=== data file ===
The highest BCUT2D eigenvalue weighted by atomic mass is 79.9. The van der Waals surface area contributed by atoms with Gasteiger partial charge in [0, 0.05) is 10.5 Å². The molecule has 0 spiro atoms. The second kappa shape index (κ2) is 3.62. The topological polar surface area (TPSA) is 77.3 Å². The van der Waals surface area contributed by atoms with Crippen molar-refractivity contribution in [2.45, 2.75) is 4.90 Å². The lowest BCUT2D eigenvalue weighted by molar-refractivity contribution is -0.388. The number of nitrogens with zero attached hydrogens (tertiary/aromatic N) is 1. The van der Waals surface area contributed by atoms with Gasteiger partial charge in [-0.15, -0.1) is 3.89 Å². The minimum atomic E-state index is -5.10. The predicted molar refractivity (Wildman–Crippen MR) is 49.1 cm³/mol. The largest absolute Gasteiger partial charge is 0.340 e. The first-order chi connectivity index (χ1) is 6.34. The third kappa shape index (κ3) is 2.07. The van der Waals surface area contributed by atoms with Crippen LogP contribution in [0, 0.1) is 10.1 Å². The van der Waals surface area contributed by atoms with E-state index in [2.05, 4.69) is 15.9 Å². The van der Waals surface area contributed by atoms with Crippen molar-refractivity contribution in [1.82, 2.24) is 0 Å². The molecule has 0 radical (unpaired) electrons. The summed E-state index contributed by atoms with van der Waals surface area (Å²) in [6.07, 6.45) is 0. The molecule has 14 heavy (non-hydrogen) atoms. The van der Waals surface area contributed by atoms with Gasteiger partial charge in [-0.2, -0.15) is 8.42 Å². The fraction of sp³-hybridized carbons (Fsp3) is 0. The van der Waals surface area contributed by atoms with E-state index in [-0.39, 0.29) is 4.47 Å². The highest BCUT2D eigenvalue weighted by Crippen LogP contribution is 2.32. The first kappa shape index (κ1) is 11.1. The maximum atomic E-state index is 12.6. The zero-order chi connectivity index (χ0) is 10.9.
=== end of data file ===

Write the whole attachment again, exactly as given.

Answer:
The highest BCUT2D eigenvalue weighted by atomic mass is 79.9. The van der Waals surface area contributed by atoms with Gasteiger partial charge in [0, 0.05) is 10.5 Å². The molecule has 0 spiro atoms. The second kappa shape index (κ2) is 3.62. The topological polar surface area (TPSA) is 77.3 Å². The van der Waals surface area contributed by atoms with Crippen molar-refractivity contribution in [2.45, 2.75) is 4.90 Å². The lowest BCUT2D eigenvalue weighted by molar-refractivity contribution is -0.388. The number of nitrogens with zero attached hydrogens (tertiary/aromatic N) is 1. The van der Waals surface area contributed by atoms with Gasteiger partial charge in [-0.15, -0.1) is 3.89 Å². The minimum atomic E-state index is -5.10. The predicted molar refractivity (Wildman–Crippen MR) is 49.1 cm³/mol. The largest absolute Gasteiger partial charge is 0.340 e. The first-order chi connectivity index (χ1) is 6.34. The third kappa shape index (κ3) is 2.07. The van der Waals surface area contributed by atoms with Crippen LogP contribution in [0, 0.1) is 10.1 Å². The van der Waals surface area contributed by atoms with E-state index in [2.05, 4.69) is 15.9 Å². The van der Waals surface area contributed by atoms with Crippen molar-refractivity contribution in [1.82, 2.24) is 0 Å². The molecule has 0 radical (unpaired) electrons. The summed E-state index contributed by atoms with van der Waals surface area (Å²) in [6.07, 6.45) is 0. The molecule has 14 heavy (non-hydrogen) atoms. The van der Waals surface area contributed by atoms with Gasteiger partial charge in [-0.2, -0.15) is 8.42 Å². The fraction of sp³-hybridized carbons (Fsp3) is 0. The van der Waals surface area contributed by atoms with E-state index in [-0.39, 0.29) is 4.47 Å². The highest BCUT2D eigenvalue weighted by Crippen LogP contribution is 2.32. The first kappa shape index (κ1) is 11.1. The maximum atomic E-state index is 12.6. The zero-order chi connectivity index (χ0) is 10.9.